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Hi. Mr. X,

How are you you doing? I understand you have experienced some weight loss, abdominal pain and bloating recently and we obtained a CT scan.
When you came in about your symptoms, what did you think was going on with you?

Is there anyone you would like with you while we go over the results of your scan? How much information would you like for me to give you about your results?

Unfortunately, I have some bad news for you Mr. X? Your CT scan shows a pancreatic mass. The mass will need to be biopsied by a surgeon before we can say that this is pancreatic cancer, but from the look of your scan I am fairly certain that you have pancreatic cancer.

How are you feeling?

I can see that this information is clearly upsetting which is understandable. These are normal emotions to have.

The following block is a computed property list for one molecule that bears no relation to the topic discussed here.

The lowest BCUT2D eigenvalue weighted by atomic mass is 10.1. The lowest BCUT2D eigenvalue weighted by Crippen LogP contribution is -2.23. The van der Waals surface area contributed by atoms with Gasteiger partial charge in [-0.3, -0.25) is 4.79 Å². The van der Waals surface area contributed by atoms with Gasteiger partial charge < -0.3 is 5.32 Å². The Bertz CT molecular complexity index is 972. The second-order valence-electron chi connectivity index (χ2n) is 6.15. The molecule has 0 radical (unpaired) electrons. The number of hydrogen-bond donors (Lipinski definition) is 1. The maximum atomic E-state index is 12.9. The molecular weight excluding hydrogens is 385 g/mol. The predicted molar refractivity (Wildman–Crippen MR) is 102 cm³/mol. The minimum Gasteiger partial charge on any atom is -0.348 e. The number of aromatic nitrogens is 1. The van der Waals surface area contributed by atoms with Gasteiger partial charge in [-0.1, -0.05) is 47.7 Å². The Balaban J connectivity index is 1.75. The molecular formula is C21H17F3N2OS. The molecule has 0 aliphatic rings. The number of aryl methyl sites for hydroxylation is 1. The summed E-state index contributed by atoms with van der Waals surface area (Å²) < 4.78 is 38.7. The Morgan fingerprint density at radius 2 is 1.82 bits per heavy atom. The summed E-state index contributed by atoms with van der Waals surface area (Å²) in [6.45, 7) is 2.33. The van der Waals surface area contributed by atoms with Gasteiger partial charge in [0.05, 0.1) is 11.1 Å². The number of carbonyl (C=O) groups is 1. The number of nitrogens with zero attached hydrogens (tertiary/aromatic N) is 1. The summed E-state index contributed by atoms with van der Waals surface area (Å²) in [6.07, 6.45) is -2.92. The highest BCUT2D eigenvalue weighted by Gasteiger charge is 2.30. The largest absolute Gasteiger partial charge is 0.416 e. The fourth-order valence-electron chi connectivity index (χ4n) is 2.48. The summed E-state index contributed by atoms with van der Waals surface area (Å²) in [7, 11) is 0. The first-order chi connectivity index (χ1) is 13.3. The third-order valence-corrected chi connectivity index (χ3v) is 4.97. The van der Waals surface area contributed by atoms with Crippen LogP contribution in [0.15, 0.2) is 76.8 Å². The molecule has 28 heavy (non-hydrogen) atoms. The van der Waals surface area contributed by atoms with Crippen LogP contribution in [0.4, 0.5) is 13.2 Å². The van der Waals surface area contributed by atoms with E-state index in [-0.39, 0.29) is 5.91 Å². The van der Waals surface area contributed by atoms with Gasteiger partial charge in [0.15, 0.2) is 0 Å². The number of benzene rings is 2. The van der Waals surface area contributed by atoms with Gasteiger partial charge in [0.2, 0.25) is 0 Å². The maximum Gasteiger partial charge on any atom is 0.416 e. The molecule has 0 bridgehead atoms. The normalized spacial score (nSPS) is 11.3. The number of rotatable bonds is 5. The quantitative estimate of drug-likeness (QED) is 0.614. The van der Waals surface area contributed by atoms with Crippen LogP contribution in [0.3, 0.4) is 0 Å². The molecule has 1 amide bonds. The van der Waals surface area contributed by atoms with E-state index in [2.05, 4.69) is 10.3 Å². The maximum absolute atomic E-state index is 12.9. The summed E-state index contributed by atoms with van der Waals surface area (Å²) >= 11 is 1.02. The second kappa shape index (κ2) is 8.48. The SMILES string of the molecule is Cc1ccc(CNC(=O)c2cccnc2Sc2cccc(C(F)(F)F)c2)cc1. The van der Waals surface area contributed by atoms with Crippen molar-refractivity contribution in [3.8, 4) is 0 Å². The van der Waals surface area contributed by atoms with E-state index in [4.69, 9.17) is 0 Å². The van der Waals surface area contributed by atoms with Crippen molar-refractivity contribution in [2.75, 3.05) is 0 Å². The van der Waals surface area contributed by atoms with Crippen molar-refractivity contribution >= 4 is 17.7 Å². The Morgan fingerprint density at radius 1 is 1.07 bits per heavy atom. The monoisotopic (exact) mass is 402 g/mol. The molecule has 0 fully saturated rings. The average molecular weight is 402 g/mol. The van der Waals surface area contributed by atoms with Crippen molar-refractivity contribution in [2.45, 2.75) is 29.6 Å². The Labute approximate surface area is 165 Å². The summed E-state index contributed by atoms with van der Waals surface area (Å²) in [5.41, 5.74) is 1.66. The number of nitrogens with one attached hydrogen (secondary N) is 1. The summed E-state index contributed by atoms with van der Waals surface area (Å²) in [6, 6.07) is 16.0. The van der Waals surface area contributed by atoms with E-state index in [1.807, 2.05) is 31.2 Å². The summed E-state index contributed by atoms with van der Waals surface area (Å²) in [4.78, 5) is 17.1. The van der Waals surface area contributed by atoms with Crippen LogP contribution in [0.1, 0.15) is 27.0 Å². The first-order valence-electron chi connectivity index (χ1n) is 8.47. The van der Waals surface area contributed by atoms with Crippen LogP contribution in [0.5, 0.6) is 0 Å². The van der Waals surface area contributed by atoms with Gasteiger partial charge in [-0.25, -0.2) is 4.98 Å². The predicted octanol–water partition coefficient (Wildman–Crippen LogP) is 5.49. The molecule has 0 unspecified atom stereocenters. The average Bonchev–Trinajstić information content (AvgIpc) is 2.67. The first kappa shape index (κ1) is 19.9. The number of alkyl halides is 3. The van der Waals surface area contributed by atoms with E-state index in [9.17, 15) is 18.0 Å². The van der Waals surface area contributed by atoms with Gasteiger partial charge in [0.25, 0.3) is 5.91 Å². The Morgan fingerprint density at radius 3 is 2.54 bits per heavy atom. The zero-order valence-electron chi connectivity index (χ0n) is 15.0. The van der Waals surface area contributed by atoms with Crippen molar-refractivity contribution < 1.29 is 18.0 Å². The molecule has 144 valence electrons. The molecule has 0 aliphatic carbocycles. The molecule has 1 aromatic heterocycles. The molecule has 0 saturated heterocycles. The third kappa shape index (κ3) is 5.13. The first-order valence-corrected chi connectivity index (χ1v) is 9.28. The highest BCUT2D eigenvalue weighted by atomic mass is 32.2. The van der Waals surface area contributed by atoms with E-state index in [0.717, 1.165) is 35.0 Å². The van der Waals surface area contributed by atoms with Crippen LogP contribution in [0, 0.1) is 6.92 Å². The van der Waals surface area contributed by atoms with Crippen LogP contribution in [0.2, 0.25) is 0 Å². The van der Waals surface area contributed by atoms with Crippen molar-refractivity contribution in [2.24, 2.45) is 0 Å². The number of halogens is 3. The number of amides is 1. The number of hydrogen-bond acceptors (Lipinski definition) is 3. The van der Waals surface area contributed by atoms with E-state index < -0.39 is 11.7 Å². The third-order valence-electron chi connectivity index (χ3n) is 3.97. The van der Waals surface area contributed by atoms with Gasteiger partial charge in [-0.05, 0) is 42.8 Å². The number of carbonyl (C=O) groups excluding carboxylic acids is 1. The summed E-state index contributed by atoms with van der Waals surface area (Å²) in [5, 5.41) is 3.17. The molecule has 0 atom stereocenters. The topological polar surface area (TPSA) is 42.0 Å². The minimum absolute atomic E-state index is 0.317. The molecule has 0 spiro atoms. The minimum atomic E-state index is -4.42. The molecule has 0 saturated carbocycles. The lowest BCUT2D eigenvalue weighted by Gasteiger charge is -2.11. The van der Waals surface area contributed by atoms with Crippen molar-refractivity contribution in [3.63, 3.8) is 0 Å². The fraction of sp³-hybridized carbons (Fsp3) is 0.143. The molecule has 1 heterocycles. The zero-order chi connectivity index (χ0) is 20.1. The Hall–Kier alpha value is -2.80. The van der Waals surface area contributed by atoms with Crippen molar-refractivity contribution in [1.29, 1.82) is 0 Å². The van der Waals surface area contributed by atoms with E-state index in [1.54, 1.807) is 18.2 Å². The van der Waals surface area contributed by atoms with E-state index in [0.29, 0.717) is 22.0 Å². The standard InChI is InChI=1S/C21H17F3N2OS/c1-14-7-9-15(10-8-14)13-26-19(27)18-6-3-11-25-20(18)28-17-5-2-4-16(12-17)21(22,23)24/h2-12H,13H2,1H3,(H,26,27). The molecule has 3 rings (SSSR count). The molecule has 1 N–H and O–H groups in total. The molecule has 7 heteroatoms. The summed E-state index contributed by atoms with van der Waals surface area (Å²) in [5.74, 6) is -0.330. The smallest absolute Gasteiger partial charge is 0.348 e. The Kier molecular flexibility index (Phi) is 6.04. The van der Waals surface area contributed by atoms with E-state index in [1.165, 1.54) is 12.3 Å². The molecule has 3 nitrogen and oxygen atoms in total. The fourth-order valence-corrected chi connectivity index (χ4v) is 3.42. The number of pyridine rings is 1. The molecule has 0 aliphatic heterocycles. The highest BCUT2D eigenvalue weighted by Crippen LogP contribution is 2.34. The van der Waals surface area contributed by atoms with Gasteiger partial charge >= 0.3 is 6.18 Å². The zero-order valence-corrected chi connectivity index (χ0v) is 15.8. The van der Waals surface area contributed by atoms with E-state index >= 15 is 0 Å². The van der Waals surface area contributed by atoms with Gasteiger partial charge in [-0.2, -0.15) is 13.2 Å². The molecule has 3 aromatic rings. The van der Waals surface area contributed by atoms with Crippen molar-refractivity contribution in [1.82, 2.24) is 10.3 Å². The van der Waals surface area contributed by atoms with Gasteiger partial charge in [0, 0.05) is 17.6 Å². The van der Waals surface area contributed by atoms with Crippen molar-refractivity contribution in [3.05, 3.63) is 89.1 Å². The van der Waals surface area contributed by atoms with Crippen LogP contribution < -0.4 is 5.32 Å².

The next steps include first getting a biopsy and then moving forward. If the biopsy confirms pancreatic cancer, we will then need to assess if you are a surgical candidate.

Only 10-15% of cases of pancreatic cancer are able to be surgically removed. The surgery itself is a dangerous surgery. If you are able to undergo surgery, the survival rate at five years after surgery is 10%.

Unfortunately pancreatic cancer is an aggressive cancer and if you are not a surgical candidate then the average survival time is 6 months. We can perform treatments to alleviate your pain during this time.

I wish the news were better, Mr. X?

Do you have any concerns or questions?

I am here for you throughout this, if you have any questions please reach out to me.